Each time a DSLR camera takes a picture, a mobile part of the camera, the shutter, is activated in order to expose the camera sensor.
This mobile part is currently the weak point of DSLR cameras for long term photography. On one side we can produce the best possible image quality, on the other side we know that after a (very) large amount of pictures, this part of the camera is going to fail.
When it happens you can either replace the shutter (+/- 250 euros/dollars) or replace the camera, it will depends of your budget, camera model and its age.
The above picture is a typical example of a shutter failure, it got stuck in front of the sensor when the picture was taken. This particular picture has been taken by a Canon EOS 1000D/Rebel XTI installed for 18 months. This camera captured 298 359 pictures, at an average of 550 pictures per day (or one picture every 3 minutes).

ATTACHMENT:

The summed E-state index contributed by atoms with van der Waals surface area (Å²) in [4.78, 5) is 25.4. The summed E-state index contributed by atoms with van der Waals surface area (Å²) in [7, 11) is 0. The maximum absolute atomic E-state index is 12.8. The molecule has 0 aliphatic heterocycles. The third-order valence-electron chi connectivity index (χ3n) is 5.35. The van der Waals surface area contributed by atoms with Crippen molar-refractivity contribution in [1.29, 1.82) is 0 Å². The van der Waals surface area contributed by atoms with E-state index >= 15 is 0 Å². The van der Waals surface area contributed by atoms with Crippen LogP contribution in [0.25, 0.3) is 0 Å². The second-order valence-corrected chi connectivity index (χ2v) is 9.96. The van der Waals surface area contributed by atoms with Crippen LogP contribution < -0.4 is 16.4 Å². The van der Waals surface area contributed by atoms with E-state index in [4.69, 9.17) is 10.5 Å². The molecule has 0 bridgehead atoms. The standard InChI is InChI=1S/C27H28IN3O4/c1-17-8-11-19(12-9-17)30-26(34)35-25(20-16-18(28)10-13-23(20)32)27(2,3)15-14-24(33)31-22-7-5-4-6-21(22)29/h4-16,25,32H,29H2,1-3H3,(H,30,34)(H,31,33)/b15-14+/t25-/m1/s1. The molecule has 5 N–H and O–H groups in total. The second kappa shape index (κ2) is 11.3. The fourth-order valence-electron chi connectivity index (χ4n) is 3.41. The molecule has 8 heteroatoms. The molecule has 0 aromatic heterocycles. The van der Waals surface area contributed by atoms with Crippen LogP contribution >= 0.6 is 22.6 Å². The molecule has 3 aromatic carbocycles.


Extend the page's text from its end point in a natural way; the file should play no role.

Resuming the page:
We implemented variable capture rate on this particular camera, average frequency therefore doesn’t have much meaning. Capture rate was between once every 15s and once every 30mn depending of day of the week, time of the day and site’s activity.
So we received an email automatically when the shutter broke and quickly replaced the camera.
No wonder why a lot of timelapse photographers are really waiting the arrival of shutter-less camera (in fact there will be an electronic shutter). Apparently it is theoretically feasible (not far from what is used on compact cameras) but as of yet no DSLR cameras have been developed with such a feature.
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